We do not need less government. We need to keep the government from the promotion of private groups and private values and to promote justice, only justice in any law.

  14. The flurry of states affirming the 10th Amendment speaks to this issue over the past year. While SCOTUS effectively repealed personal property rights within the last 10 years in favour of local government and corporatist money interests, there is no reason why the tide cannot be turned in this case.

    For all our Liberty, we should petition, write, act, pray, or otherwise demonstrate the necessity to turn back the encroachment of the Federal government into areas which originally motivated the states of Virginia and New York to add secession clauses to their “approval” of the Constitution.

    Without the proper and continuous trimming, government always will come to resemble the Hydra, a poisonous entity with the seductive song of the siren but an effect so pernicious as to rob individuals of their perspective as it removes their Liberty while they watch.

  15. Once the government has assumed a power, it will not give it up without revolution. I hate to say it, and I don’t the time is yet upon us, but that is the reason we’ve got the 2nd Amendment…

  16. “…what is the general welfare? It is the promotion of health, education, and the use of resources to the benefit of all citizens.”

    Promotion, Morton… not provision.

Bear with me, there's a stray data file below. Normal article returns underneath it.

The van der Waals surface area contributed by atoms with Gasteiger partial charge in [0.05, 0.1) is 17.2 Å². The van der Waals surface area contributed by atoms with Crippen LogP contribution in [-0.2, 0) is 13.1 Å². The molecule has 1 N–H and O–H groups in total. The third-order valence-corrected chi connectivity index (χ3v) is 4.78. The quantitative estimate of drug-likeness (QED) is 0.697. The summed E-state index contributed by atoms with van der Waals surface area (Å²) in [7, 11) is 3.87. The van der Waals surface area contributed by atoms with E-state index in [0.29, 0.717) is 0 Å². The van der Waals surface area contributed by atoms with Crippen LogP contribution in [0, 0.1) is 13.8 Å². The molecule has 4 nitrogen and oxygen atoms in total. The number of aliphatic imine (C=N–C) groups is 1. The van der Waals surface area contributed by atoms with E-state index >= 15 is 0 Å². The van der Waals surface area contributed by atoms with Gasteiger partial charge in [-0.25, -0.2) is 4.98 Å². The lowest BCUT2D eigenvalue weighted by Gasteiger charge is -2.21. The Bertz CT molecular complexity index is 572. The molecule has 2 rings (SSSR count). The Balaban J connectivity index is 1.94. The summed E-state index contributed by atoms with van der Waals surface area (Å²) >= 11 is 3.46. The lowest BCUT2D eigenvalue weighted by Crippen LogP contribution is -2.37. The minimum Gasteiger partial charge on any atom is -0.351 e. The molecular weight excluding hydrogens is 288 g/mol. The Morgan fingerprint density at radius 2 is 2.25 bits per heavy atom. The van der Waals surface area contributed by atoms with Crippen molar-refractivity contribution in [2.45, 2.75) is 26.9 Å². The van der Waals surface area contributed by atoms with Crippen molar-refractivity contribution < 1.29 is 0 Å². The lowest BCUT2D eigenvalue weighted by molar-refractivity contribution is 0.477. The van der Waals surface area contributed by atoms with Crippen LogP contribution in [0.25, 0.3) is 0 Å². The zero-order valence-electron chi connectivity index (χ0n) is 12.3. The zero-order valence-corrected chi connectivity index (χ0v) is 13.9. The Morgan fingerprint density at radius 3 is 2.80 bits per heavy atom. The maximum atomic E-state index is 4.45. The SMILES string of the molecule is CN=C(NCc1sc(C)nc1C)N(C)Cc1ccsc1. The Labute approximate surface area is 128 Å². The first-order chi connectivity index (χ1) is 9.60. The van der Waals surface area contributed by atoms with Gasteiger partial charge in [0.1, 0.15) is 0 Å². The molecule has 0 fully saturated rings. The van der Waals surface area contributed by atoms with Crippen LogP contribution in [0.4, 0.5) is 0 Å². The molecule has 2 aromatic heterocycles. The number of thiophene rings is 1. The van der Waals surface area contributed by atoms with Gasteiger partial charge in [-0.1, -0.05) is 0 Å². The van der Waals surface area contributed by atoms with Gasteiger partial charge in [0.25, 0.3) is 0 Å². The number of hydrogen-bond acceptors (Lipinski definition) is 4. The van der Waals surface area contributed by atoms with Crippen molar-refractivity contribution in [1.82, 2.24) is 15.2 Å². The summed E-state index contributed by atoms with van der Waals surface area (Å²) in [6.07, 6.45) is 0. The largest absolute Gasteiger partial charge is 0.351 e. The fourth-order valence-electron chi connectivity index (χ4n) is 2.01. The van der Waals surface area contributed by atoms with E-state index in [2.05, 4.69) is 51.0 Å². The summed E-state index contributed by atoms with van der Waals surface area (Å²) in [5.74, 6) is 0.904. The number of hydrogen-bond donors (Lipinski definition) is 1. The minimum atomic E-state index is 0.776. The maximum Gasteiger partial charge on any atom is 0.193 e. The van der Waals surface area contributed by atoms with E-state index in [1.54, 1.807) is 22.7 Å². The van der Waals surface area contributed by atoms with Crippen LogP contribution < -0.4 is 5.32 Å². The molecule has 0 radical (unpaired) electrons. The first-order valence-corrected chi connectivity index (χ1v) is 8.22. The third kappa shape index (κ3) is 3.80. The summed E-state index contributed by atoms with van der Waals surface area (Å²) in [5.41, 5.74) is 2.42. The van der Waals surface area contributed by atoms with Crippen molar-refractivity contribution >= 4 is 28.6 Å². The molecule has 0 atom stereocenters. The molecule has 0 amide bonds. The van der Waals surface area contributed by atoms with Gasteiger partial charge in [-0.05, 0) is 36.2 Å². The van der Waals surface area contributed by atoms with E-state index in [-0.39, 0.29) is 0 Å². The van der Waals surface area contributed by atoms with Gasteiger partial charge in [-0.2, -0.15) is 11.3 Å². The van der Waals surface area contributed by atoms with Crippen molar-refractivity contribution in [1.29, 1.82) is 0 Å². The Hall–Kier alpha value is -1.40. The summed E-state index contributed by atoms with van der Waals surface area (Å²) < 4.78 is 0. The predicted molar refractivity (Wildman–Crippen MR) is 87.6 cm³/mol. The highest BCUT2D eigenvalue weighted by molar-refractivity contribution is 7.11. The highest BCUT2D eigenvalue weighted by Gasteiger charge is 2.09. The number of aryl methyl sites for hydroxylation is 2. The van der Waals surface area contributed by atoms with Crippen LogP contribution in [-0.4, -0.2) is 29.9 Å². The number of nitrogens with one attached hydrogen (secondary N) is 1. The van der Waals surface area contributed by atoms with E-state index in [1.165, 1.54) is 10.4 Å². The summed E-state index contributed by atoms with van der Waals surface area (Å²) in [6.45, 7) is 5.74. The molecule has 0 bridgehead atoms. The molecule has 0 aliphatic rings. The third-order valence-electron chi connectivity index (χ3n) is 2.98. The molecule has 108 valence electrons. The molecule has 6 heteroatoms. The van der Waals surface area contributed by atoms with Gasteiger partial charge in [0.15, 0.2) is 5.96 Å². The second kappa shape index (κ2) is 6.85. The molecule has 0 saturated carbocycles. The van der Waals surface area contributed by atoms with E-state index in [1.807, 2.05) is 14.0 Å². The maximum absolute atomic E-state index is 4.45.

17. the time has come for the Supreme Court to rein them in. Enforcing the Necessary and Proper Clause is a great way to start.

    umm.. Yeah. Let us know how that works out.

    1. I’m with you…

  18. I went to Rep. Clyburn’s website and clicked on the “Contact” link. Get a load of this:

    “Contact Us

    We encourage you to contact Representative James E. Clyburn. Mr. Clyburn is happy to respond to messages from his 6th District Constituents.

    Please enter your zip code so we can verify that you are a constituent of the 6thCongressional District.”

    If you enter a zip code outside of his district, you get this:

    “Your zip code indicates that you are outside of the 6th District of South Carolina.

    Regrettably, I am unable to reply to any email from constituents outside of the 6th District of South Carolina.

    Click Here to return to my home page.”

    God forbid he hears from anyone outside his district. Arrogant prick.

    1. But he’ll gladly take a campaign contribution from outside his district.

      http://www.opensecrets.org/pol…..=2010#cont